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Prenatal Detection of Congenital Heart Disease Symposium at CHLA- Sept. 22, 2018.
Symposium directors: Jay Pruetz, MD, and Jodie Votava-Smith, MD

Every year in the United States approximately 40,000 babies are born with congenital heart disease (CHD). As prenatal detection and imaging technology have improved over the last several decades, we’re at the point where we can make high-level, detailed diagnoses of cardiac defects months before a baby is born. However, despite our powerful detection tools, less than 35 percent of CHD cases in the United States are diagnosed in utero. As a result, these vulnerable infants are born under suboptimal conditions, without the appropriate specialists present, or in local hospitals that do not have the expertise to care for an infant with a serious heart condition.

In some cases, early detection can mean the difference between life and death. It is crucial that medical professionals who care for pregnant women and perform prenatal heart screenings have learning opportunities to improve their ability to recognize heart defects in babies during routine prenatal screening. We believe that through improved prenatal screening education, every baby with CHD can be diagnosed in utero so that physicians and families can plan for the child’s birth and the necessary team of experts can be on hand to help the infant through the crucial first minutes, hours and days of life.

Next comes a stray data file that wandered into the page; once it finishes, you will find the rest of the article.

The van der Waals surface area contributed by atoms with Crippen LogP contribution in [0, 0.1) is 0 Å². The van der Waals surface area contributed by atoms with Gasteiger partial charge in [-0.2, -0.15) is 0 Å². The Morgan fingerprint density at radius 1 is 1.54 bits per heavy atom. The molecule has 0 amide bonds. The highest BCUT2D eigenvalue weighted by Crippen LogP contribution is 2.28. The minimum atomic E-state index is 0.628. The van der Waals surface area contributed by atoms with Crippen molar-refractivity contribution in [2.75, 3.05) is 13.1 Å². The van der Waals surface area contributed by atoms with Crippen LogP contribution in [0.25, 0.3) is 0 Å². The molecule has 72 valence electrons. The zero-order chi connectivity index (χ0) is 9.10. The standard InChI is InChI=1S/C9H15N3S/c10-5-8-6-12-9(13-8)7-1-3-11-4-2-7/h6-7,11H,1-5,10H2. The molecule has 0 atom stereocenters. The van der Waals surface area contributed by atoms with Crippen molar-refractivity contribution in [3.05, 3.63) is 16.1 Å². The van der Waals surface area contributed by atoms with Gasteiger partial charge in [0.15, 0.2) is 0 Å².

This inaugural one-day event will be held at Children’s Hospital Los Angeles and will bring together some of the foremost experts in fetal cardiology for an instructive and interactive program aimed at increasing prenatal detection rates and improving perinatal care for children with CHD. We will present a wellrounded, accessible program that addresses the best practices for early detection of CHD. Program highlights will include interactive case studies with audience feedback, a visit to the pathology lab, a live-scanning fetal echo and a parent experience presentation.


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